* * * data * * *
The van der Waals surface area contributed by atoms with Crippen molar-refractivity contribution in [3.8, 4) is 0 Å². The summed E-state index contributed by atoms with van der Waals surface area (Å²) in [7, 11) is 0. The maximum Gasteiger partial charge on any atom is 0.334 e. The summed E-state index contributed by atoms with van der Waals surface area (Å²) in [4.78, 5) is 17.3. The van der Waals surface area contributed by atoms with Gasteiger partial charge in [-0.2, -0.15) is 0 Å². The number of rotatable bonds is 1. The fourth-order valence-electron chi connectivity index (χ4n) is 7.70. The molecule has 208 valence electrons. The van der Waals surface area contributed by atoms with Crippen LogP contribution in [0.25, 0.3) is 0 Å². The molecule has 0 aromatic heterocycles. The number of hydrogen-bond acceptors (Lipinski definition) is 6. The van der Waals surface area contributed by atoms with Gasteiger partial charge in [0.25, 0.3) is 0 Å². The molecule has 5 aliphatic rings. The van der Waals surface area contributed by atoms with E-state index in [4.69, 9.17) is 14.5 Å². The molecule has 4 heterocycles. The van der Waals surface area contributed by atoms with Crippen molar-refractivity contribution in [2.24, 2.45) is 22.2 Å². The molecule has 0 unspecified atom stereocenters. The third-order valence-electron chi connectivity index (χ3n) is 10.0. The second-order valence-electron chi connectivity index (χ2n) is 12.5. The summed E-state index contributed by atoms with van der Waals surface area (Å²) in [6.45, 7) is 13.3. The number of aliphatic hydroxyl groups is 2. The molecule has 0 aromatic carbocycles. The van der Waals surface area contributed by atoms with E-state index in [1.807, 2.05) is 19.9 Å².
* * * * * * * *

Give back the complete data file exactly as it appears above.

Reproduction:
The van der Waals surface area contributed by atoms with Crippen molar-refractivity contribution in [3.8, 4) is 0 Å². The summed E-state index contributed by atoms with van der Waals surface area (Å²) in [7, 11) is 0. The maximum Gasteiger partial charge on any atom is 0.334 e. The summed E-state index contributed by atoms with van der Waals surface area (Å²) in [4.78, 5) is 17.3. The van der Waals surface area contributed by atoms with Gasteiger partial charge in [-0.2, -0.15) is 0 Å². The number of rotatable bonds is 1. The fourth-order valence-electron chi connectivity index (χ4n) is 7.70. The molecule has 208 valence electrons. The van der Waals surface area contributed by atoms with Crippen LogP contribution in [0.25, 0.3) is 0 Å². The molecule has 0 aromatic heterocycles. The number of hydrogen-bond acceptors (Lipinski definition) is 6. The van der Waals surface area contributed by atoms with Gasteiger partial charge in [0.25, 0.3) is 0 Å². The molecule has 5 aliphatic rings. The van der Waals surface area contributed by atoms with E-state index in [4.69, 9.17) is 14.5 Å². The molecule has 4 heterocycles. The van der Waals surface area contributed by atoms with Crippen molar-refractivity contribution in [2.24, 2.45) is 22.2 Å². The molecule has 0 unspecified atom stereocenters. The third-order valence-electron chi connectivity index (χ3n) is 10.0. The second-order valence-electron chi connectivity index (χ2n) is 12.5. The summed E-state index contributed by atoms with van der Waals surface area (Å²) in [6.45, 7) is 13.3. The number of aliphatic hydroxyl groups is 2. The molecule has 0 aromatic carbocycles. The van der Waals surface area contributed by atoms with E-state index in [1.807, 2.05) is 19.9 Å².